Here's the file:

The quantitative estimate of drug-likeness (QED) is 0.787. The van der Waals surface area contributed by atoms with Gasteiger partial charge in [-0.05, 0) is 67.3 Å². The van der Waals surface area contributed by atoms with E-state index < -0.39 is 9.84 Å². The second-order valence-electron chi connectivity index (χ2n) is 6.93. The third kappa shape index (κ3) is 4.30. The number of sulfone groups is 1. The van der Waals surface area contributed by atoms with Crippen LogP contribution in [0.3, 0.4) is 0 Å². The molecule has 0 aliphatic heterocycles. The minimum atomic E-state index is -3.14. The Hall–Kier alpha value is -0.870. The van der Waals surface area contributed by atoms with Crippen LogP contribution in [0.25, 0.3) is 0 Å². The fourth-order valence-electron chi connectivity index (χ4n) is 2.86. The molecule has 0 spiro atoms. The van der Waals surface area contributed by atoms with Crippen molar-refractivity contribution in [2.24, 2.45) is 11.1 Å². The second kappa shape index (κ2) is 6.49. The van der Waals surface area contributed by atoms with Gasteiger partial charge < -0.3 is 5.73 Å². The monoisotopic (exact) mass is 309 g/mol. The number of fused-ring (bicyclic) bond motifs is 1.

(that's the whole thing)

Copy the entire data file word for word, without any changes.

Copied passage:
The quantitative estimate of drug-likeness (QED) is 0.787. The van der Waals surface area contributed by atoms with Gasteiger partial charge in [-0.05, 0) is 67.3 Å². The van der Waals surface area contributed by atoms with E-state index < -0.39 is 9.84 Å². The second-order valence-electron chi connectivity index (χ2n) is 6.93. The third kappa shape index (κ3) is 4.30. The number of sulfone groups is 1. The van der Waals surface area contributed by atoms with Crippen LogP contribution in [0.3, 0.4) is 0 Å². The molecule has 0 aliphatic heterocycles. The minimum atomic E-state index is -3.14. The Hall–Kier alpha value is -0.870. The van der Waals surface area contributed by atoms with Crippen LogP contribution in [0.25, 0.3) is 0 Å². The fourth-order valence-electron chi connectivity index (χ4n) is 2.86. The molecule has 0 spiro atoms. The van der Waals surface area contributed by atoms with Crippen molar-refractivity contribution in [2.24, 2.45) is 11.1 Å². The second kappa shape index (κ2) is 6.49. The van der Waals surface area contributed by atoms with Gasteiger partial charge < -0.3 is 5.73 Å². The monoisotopic (exact) mass is 309 g/mol. The number of fused-ring (bicyclic) bond motifs is 1.